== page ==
US CONSUL-general in Durban Sherry Sykes with Michael Hutchins, left, and Colonel Jason Terry of the US Air Force at King Shaka International Airport yesterday. The US Department of Defence is airlifting food and other humanitarian aid supplies from Durban to Mozambique. Sibusiso Ndlovu African News Agency (ANA)
Durban - The UN World Food Programme (WFP)and the US Department of Defence are flying over 2000 tons of food and supplies to cyclone hit areas of Mozambique.

The airlift, which began on Saturday from King Shaka International Airport, comes from the WFP’s internal stocks.

The US consul-general in Durban, Sherry Sykes, who was at the airport yesterday to see off one of the shipments, thanked the South African Department of International Relations and Co-operation and Airports Company South Africa for their invaluable assistance.

“The US Air Force have been going 24 hours for the last day and a half and they will continue for the next several days just out of the Durban airport. They’ll be coming in and out every few hours,” said Sykes.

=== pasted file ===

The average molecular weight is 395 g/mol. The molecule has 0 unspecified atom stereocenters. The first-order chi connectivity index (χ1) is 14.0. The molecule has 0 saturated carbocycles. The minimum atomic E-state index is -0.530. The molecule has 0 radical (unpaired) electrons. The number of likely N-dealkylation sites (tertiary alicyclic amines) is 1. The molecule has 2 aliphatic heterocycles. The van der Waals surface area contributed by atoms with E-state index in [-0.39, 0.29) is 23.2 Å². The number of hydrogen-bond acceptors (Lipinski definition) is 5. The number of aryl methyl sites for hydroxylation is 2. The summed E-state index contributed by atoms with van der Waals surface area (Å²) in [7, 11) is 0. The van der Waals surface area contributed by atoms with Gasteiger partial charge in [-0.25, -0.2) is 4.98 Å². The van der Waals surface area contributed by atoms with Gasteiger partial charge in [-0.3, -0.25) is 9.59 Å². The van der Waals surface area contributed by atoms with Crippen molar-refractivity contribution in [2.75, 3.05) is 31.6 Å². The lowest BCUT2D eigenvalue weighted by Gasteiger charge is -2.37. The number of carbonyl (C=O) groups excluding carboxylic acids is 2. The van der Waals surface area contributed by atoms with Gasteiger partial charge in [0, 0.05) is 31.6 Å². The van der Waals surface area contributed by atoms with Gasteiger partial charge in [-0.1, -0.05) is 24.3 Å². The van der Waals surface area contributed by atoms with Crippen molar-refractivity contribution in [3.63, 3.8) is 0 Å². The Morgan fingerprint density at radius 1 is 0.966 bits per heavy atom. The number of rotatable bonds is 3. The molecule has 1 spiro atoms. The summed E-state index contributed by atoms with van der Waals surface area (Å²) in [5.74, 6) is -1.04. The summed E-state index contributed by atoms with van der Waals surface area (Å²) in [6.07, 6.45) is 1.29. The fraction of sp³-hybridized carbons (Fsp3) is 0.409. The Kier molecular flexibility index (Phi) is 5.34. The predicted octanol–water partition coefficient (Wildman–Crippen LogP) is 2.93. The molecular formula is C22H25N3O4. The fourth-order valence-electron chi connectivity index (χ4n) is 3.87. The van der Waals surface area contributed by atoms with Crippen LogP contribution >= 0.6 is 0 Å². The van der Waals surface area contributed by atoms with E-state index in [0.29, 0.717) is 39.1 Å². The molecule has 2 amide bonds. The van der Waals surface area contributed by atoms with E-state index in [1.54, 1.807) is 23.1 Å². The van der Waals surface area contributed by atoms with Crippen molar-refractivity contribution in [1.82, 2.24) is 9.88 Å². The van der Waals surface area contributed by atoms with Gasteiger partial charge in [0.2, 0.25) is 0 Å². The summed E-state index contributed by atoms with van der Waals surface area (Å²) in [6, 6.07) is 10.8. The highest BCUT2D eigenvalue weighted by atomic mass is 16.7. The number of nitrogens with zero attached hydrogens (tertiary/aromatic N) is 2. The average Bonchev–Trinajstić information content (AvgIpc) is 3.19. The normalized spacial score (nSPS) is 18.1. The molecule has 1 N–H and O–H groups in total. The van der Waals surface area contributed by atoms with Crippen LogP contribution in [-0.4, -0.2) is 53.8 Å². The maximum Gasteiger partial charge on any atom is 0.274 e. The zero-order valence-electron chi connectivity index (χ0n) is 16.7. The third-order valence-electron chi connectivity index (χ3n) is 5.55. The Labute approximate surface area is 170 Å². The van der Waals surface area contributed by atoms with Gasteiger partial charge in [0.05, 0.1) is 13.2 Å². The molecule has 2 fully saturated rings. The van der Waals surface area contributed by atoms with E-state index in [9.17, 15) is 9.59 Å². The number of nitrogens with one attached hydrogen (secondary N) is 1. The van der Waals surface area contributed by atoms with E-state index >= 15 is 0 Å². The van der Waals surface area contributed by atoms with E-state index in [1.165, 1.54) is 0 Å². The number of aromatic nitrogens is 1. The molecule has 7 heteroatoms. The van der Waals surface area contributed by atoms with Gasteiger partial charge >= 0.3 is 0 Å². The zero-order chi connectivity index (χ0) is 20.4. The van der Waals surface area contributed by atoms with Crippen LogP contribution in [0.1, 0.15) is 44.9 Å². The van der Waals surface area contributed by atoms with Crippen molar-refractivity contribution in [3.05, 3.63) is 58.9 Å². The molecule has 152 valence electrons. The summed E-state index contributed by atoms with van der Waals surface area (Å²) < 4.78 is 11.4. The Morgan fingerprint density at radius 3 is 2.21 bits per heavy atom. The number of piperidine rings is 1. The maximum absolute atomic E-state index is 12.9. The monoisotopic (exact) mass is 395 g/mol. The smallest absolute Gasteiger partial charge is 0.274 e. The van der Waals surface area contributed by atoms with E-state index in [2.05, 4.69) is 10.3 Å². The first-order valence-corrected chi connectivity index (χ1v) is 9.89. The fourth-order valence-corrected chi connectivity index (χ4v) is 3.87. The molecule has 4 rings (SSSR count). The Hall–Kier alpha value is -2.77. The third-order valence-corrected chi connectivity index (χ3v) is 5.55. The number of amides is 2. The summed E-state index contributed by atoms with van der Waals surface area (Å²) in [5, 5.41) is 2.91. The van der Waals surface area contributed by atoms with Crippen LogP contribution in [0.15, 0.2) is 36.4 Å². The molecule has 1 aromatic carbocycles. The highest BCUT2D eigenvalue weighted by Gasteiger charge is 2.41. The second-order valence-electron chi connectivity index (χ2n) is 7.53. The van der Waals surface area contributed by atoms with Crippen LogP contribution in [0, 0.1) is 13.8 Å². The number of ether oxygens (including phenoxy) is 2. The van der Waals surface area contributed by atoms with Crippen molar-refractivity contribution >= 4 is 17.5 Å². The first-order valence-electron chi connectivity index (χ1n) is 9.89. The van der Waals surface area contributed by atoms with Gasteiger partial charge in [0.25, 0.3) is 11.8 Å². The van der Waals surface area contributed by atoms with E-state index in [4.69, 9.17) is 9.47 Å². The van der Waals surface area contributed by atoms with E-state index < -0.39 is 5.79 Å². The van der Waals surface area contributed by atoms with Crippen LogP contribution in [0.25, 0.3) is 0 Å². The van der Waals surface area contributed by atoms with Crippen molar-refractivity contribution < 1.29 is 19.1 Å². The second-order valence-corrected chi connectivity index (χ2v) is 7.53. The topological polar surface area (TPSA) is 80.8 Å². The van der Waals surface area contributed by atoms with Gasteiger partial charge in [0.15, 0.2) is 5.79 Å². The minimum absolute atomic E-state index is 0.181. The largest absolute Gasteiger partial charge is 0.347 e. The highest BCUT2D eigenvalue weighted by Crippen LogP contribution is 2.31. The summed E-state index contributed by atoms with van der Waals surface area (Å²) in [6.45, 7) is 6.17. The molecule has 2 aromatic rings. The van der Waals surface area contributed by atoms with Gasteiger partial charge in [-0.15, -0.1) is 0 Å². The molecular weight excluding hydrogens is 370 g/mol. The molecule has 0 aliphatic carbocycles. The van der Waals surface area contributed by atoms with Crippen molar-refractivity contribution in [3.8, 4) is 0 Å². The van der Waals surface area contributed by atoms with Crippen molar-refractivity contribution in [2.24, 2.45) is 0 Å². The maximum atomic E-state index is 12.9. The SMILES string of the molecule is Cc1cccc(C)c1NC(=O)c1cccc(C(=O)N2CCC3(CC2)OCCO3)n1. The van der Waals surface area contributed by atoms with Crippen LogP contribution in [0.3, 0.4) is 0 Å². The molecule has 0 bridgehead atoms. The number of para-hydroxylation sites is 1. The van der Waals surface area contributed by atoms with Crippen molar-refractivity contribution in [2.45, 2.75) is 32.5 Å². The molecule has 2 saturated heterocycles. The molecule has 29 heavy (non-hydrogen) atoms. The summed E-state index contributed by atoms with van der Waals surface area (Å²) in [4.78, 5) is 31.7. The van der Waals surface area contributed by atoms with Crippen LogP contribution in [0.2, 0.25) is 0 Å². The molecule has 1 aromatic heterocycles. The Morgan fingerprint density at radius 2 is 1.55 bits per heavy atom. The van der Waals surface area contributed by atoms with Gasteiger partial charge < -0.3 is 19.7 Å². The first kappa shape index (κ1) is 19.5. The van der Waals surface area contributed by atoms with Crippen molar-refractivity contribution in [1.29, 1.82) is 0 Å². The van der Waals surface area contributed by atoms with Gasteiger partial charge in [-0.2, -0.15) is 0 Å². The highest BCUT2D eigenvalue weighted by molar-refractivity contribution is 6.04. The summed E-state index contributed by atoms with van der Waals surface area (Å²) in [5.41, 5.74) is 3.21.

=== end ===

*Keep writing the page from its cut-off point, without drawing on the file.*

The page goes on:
She said the devastation was widespread and required a humanitarian response from the global community.

“Everything is needed - from food to sanitation, dealing with health issues broadly and infrastructure across the board,” said Sykes.

She said apart from the shipments, the US had provided nearly $3.4 million (R49m) in additional funding for the WFP to deliver approximately 2500 metric tons of rice, peas, and vegetable oil to affected people.

This lifesaving emergency food assistance will support approximately 160000 people for one month.

She added that US assistance in Mozambique had been ongoing even prior to cyclone Idai.

She said the US government had provided nearly $7.3m in humanitarian assistance to help people in Mozambique, Zimbabwe and Malawi who have been affected by Cyclone Idai, as well as flooding that occurred earlier this month.

She added that the US government has pulled together its department of defence and other agencies represented in their mission in South Africa to help with the operation.

“The most important message is that a humanitarian crisis can hit any of us at any moment in time and we all have to be prepared to do our part to the extent that we can,” said Sykes

The Mercury